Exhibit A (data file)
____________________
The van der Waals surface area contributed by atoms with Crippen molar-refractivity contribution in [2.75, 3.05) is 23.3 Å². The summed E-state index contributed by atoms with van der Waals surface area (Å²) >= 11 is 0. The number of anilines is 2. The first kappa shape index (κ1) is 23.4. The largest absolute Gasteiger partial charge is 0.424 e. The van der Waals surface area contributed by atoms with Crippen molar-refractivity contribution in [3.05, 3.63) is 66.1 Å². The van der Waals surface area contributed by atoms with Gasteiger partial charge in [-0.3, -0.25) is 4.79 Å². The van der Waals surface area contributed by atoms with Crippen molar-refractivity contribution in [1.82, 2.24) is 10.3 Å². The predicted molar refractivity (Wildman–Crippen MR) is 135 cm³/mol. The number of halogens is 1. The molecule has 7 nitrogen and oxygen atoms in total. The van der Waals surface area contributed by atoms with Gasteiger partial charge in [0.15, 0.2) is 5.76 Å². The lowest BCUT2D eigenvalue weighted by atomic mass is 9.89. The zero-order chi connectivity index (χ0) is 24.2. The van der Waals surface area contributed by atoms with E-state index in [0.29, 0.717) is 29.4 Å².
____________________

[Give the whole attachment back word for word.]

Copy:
The van der Waals surface area contributed by atoms with Crippen molar-refractivity contribution in [2.75, 3.05) is 23.3 Å². The summed E-state index contributed by atoms with van der Waals surface area (Å²) >= 11 is 0. The number of anilines is 2. The first kappa shape index (κ1) is 23.4. The largest absolute Gasteiger partial charge is 0.424 e. The van der Waals surface area contributed by atoms with Crippen molar-refractivity contribution in [3.05, 3.63) is 66.1 Å². The van der Waals surface area contributed by atoms with Gasteiger partial charge in [-0.3, -0.25) is 4.79 Å². The van der Waals surface area contributed by atoms with Crippen molar-refractivity contribution in [1.82, 2.24) is 10.3 Å². The predicted molar refractivity (Wildman–Crippen MR) is 135 cm³/mol. The number of halogens is 1. The molecule has 7 nitrogen and oxygen atoms in total. The van der Waals surface area contributed by atoms with Gasteiger partial charge in [0.15, 0.2) is 5.76 Å². The lowest BCUT2D eigenvalue weighted by atomic mass is 9.89. The zero-order chi connectivity index (χ0) is 24.2. The van der Waals surface area contributed by atoms with E-state index in [0.29, 0.717) is 29.4 Å².